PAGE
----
Haiti is still reeling from the 2010 earthquake that killed more than 220,000 people, but from the debris of its devastated towns, a nascent film industry has begun to emerge.
At its forefront is Guetty Felin, whose “Ayiti Mon Amour,” a portrait of a post-quake nation mourning its dead, was recently announced as the Caribbean country’s first ever entry for the foreign film category at the Oscars.
Haitian-born Felin, who journeyed to Port-au-Prince on a relief airplane 10 days after the disaster, recalls the scenes that met her as she landed, images that have stayed with her as she has pursued a career in filmmaking.
“I had never smelled death before, corpses everywhere. I was just like, ‘What is this stench?’ All throughout the city, it was just devastating,” she told AFP.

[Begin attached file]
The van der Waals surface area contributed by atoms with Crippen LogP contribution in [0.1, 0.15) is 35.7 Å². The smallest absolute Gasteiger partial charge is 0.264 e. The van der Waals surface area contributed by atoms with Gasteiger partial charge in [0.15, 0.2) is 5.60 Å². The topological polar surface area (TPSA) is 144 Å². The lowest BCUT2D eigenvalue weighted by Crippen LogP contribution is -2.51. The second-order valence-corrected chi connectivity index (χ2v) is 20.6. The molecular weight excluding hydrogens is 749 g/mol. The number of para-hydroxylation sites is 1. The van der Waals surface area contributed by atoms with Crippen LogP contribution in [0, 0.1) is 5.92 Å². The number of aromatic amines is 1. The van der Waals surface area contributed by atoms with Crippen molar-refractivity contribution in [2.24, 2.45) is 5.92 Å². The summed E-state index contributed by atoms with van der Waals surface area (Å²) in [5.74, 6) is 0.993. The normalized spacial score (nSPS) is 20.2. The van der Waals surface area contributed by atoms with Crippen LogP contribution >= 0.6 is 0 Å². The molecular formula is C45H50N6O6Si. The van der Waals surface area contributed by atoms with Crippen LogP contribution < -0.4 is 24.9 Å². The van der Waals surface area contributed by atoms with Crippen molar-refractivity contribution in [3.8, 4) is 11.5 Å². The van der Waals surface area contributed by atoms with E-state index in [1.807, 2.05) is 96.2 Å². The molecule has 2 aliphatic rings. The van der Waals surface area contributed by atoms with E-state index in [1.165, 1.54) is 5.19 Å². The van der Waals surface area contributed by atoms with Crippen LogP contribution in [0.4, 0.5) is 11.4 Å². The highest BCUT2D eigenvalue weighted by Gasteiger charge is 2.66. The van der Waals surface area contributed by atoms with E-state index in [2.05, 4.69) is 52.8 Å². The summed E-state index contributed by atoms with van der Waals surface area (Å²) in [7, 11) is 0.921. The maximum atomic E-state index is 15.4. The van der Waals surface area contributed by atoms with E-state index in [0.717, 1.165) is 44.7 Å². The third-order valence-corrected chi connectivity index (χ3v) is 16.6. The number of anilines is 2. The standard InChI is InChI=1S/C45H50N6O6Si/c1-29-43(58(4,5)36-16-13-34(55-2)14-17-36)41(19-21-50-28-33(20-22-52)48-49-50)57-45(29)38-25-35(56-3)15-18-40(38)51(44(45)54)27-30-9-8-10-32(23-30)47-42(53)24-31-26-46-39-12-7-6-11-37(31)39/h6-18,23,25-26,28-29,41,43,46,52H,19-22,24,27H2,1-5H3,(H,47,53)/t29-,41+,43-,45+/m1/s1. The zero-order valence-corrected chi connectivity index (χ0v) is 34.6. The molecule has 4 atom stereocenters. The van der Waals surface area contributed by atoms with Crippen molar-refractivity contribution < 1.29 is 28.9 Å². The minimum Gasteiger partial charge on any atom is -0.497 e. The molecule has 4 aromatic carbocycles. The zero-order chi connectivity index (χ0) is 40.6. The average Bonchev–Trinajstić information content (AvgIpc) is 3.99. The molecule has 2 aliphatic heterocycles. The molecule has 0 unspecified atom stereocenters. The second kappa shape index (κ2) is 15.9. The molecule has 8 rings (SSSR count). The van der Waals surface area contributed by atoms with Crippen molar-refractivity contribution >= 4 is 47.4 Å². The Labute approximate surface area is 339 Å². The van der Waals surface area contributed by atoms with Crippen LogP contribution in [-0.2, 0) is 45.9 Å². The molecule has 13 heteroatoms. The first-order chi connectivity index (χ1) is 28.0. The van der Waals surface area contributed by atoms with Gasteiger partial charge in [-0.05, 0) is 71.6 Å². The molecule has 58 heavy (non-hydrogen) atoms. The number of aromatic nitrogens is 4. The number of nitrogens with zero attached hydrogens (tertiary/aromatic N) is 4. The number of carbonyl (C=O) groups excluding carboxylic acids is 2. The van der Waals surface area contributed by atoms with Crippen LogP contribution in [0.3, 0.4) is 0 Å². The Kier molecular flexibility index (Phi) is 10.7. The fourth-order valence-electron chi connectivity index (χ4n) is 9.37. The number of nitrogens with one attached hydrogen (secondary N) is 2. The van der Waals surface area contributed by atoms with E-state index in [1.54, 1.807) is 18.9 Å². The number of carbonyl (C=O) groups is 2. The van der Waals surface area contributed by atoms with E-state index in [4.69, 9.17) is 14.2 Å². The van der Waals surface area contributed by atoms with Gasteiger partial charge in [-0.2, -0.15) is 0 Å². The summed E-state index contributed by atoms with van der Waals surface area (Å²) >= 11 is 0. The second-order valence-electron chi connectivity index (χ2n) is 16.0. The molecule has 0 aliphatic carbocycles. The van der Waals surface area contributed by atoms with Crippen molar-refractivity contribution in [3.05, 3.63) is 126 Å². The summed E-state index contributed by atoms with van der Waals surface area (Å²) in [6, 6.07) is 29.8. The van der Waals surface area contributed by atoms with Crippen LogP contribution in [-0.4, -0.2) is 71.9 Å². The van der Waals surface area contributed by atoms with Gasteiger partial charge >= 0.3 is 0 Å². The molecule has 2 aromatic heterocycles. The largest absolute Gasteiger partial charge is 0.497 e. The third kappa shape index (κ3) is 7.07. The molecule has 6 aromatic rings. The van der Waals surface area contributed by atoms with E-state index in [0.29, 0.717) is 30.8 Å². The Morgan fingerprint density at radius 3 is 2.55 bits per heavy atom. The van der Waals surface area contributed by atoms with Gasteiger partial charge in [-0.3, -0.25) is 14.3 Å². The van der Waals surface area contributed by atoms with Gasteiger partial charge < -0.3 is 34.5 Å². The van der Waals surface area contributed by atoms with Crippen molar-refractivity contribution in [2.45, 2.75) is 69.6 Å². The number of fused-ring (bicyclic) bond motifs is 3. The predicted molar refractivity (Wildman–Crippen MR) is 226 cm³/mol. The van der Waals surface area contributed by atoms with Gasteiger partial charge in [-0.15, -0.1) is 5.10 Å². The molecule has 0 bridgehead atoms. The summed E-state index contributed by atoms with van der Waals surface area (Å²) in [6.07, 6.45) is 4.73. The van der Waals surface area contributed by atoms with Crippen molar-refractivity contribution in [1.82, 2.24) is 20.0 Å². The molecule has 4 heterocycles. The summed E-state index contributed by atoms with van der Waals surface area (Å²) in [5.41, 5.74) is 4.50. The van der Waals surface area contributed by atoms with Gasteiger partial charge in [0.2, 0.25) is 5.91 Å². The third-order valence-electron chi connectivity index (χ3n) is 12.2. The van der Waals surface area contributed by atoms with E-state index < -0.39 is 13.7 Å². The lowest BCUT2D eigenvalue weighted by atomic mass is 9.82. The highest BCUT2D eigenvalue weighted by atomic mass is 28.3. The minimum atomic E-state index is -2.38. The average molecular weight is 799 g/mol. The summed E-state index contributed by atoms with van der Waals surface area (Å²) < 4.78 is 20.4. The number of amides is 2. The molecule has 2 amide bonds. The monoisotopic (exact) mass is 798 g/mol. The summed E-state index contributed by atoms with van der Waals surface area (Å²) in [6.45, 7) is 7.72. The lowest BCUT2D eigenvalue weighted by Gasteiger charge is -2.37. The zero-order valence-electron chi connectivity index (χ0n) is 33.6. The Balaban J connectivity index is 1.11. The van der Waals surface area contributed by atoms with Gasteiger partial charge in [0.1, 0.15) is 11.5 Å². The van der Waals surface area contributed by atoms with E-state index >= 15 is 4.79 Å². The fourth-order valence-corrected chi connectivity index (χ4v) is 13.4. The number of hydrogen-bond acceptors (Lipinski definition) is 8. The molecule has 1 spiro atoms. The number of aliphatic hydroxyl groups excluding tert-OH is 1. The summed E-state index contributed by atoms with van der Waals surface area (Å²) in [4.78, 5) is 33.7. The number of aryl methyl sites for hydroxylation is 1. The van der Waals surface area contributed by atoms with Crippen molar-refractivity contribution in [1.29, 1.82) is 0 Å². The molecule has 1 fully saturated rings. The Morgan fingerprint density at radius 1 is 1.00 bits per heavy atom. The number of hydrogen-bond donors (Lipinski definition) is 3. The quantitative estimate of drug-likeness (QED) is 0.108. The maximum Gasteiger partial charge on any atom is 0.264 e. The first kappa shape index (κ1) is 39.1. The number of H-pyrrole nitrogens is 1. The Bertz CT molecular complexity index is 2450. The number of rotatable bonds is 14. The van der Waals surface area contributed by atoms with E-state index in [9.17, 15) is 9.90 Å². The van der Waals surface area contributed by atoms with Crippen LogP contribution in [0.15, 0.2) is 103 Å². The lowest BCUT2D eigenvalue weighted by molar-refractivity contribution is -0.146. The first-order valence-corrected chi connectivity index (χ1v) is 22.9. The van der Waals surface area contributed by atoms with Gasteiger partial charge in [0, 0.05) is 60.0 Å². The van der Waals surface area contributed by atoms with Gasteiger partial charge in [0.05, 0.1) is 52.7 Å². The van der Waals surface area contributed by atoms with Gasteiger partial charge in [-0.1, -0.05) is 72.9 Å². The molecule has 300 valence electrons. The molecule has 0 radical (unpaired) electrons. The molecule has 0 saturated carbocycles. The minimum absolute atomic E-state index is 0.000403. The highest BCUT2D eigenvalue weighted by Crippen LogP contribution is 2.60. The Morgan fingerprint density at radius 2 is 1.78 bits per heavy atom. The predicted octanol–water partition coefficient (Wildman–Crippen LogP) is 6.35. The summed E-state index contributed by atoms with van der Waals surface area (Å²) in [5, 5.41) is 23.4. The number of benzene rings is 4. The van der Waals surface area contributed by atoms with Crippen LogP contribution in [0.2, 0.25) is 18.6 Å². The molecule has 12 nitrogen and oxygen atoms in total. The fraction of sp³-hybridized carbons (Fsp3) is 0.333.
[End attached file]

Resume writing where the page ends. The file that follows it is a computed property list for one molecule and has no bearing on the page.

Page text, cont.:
Laying waste to most of the Caribbean nation’s schools, hospitals and infrastructure, the magnitude 7.0 quake injured some 300,000 people and left another 1.5 million homeless in what was already the poorest nation in the Americas.
Seven years on, “Ayiti Mon Amour” marks not only the emergence of a distinct new voice in Haitian filmmaking but a milestone in the country’s cultural recovery, as the first ever locally-shot narrative feature directed by a woman.
Tapping into her past work in documentary, Felin infuses the realities of modern-day Haiti — the power and water shortages, the looming threat of climate change — with a lyricism that plays up its mystical side.